The Smithsonian Style Aquarium

To MAINTAIN AQUARIUM water that is low in nutrient compounds, Dr. Walter Adey of the Smithsonian Institution places heavy emphasis on the role of specially cultivated "turfs" composed of various species of algae (Adey and Loveland, 1991). This is commonly known as the Algal Turf-Scrubber approach, and it is currently more common in institutional aquarium installations than in the hobbyist world. Periodic harvesting of a portion of the algae growth serves to export accumulated wastes. In other words, such systems rely heavily upon encouraging the assimilation process.

Reef Aquarium Jaubert

This approach has been closely investigated by Dr. Jean Jaubert at the national aquarium of Monaco, world-renowned for its displays of captive corals and its coral biology research. Its immediate appeal is the prevention of an accumulation of nitrate in A stunning live rock and live sand reef system created by Karl Coyne exhibits the system by enhancing natural denitrifi-a minimal fish load and dense stocking of many types of soft and stony corals. cation. (Various "denitrifying filters' have been developed and marketed over the years Adey s systems also use natural live rock, natural seawater, but have failed to gain wide acceptance because they typi-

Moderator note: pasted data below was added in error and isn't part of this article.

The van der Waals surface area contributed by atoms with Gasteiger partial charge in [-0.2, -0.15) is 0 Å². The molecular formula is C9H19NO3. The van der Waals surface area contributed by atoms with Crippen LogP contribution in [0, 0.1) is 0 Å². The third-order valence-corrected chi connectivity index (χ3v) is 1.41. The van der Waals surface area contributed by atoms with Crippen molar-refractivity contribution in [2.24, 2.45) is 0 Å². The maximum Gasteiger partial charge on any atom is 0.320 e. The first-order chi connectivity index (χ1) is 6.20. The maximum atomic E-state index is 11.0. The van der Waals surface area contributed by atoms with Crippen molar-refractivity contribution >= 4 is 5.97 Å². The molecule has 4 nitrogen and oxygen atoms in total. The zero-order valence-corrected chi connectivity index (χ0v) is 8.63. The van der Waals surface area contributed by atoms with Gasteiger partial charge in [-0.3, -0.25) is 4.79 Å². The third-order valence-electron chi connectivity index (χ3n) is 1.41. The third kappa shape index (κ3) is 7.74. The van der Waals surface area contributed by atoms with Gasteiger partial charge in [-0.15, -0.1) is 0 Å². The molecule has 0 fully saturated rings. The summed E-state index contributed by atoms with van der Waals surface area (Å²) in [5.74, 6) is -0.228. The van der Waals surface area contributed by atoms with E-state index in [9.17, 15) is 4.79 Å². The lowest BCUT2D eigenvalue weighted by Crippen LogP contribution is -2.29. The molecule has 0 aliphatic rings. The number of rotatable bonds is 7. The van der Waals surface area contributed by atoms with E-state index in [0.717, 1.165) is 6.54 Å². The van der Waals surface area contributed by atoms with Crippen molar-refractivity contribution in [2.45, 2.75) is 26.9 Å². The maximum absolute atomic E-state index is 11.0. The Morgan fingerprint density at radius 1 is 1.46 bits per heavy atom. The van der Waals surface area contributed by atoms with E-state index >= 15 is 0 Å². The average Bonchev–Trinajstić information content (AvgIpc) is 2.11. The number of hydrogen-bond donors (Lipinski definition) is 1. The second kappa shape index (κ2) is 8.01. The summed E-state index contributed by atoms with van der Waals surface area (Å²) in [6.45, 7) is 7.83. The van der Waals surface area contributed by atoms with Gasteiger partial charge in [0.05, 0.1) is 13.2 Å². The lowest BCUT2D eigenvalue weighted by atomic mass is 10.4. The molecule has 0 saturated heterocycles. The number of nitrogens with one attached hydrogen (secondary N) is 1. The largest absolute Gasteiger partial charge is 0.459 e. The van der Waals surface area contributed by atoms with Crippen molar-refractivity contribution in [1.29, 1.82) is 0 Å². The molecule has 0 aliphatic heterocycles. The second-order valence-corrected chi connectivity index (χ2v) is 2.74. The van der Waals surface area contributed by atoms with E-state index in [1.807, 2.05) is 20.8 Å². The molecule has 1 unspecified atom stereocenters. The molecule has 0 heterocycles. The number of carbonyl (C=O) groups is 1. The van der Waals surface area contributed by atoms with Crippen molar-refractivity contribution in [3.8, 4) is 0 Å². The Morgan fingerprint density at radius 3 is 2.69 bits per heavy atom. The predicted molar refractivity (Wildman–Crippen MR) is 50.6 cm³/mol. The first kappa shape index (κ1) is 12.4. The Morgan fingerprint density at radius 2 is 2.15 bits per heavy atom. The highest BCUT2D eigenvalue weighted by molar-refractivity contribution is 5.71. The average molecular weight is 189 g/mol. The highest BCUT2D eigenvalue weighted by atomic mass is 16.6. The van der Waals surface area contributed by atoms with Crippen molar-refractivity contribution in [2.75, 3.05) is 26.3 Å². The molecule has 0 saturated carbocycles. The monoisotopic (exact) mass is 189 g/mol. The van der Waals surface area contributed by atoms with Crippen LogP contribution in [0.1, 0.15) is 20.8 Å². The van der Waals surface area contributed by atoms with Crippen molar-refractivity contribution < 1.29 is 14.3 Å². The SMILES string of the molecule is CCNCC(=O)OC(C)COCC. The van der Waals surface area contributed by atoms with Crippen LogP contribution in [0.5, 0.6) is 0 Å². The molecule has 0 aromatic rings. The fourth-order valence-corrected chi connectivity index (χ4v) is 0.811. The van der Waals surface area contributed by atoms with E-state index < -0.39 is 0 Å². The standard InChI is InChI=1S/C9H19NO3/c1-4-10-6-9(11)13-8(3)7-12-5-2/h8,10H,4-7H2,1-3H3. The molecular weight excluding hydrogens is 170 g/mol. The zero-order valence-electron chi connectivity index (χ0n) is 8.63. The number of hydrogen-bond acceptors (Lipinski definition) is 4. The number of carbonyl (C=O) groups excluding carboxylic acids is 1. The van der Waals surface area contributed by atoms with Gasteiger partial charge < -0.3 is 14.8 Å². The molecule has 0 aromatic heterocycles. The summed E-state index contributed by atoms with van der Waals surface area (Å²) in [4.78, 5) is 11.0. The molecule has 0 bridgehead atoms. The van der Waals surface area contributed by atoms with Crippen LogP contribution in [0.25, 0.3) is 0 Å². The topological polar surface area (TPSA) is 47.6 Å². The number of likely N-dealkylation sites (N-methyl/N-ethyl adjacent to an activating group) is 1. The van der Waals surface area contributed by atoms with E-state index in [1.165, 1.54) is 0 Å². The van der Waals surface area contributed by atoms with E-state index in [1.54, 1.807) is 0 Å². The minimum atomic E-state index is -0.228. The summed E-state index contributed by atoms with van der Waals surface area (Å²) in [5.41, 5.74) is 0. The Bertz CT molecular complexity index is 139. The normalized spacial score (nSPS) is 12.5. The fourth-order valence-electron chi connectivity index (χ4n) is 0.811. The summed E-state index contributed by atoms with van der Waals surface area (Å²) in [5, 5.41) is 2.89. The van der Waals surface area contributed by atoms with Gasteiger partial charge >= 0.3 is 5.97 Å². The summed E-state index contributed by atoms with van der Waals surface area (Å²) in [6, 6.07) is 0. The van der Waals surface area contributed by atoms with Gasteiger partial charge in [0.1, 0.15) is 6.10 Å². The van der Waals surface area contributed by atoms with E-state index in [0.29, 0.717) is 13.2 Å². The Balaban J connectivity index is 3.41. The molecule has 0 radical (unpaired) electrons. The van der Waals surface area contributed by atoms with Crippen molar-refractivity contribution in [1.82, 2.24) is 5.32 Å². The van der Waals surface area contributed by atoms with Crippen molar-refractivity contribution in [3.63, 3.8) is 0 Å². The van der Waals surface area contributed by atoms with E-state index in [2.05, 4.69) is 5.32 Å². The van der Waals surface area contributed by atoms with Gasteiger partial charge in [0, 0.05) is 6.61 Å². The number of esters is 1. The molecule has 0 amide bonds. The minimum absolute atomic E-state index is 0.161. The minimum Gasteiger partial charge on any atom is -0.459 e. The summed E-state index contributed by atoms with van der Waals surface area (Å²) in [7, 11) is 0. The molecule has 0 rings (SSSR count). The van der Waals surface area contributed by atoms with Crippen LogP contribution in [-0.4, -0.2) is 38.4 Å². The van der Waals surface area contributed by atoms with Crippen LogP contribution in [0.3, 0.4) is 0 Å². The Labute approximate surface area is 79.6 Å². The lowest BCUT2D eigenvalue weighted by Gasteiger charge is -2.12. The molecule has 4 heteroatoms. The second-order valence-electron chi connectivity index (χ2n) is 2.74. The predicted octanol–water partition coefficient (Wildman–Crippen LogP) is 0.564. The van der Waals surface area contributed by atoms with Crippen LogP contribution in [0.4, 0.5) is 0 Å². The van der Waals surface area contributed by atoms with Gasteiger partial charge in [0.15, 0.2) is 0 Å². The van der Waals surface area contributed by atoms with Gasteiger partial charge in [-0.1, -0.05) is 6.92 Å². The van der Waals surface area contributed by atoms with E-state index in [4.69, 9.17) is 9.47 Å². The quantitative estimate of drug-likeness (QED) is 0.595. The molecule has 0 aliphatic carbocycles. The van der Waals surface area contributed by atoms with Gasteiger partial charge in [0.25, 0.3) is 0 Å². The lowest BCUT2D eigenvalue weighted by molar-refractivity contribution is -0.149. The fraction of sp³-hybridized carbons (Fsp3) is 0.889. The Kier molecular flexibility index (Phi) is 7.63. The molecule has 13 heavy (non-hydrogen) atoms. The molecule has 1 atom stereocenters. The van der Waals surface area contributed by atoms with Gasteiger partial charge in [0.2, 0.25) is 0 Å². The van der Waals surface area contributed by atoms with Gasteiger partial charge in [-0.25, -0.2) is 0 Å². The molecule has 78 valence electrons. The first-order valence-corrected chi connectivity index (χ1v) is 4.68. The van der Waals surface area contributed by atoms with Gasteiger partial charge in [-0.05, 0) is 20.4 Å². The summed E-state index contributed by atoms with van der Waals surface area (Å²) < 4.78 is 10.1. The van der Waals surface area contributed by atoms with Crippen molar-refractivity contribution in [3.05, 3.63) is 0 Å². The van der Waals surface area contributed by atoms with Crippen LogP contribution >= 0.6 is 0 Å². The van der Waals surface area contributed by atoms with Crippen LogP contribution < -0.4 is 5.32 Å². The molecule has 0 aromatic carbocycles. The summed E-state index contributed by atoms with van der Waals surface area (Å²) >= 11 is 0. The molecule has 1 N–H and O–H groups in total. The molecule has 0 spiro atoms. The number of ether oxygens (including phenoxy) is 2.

and natural plankton cally require careful monitoring and supplemental feeding

A very interesting point is Adey s contention that cen- for the anaerobic bacteria. A recent version employs elec-

trifugal pumps, almost universally used by hobbyists, are tronic-control technology to monitor and adjust critical very destructive to microorganisms in the aquarium. The parameters. Hobbyists report that these units, though ex-

destruction of larvae by these pumps, he suggests, is one rea- pensive, do lower nitrate concentration to near zero.)

son why instances of reproduction by aquarium inverte-

The Jaubert, or ]\ onaco, method of using live sand does brates are seldom reported. The Smithsonian system the same thing but with a minimum of expense and virtually employs modified pumps that work like bellows or syringes, no maintenance. As described by Dr. Jaubert, a thick layer of drawing up water by suction and then expelling it in the aragonite (a more soluble form of CaCO- than calcite) sand desired direction of flow. These pumps, along with the nat- is seeded with a layer of live sand from the ocean floor and ural seawater and wild-caught plankton Adey uses, are out- supported above the aquarium bottom on a plastic grid. A

side the easy reach of the average hobbyist. (Simple plenum of anoxic water develops underneath the sand, suggestions for encouraging the survival of invertebrate lar- Small organisms present in the live sand help to keep the vae are discussed in Chapter Thirteen.)

substrate healthy, while denitrifying bacteria thrive in the

Algal turf scrubbers for home systems are now becom- low-to-zero oxygen conditions at the bottom.

ing available, and they have enthusiastic advocates as well as equally vocal detractors. The latter argue that the large population of algae present in these systems leach significant amounts of terpenoids and other compounds, causing yellowing of the water and — it has been argued — poor survival of stony corals.

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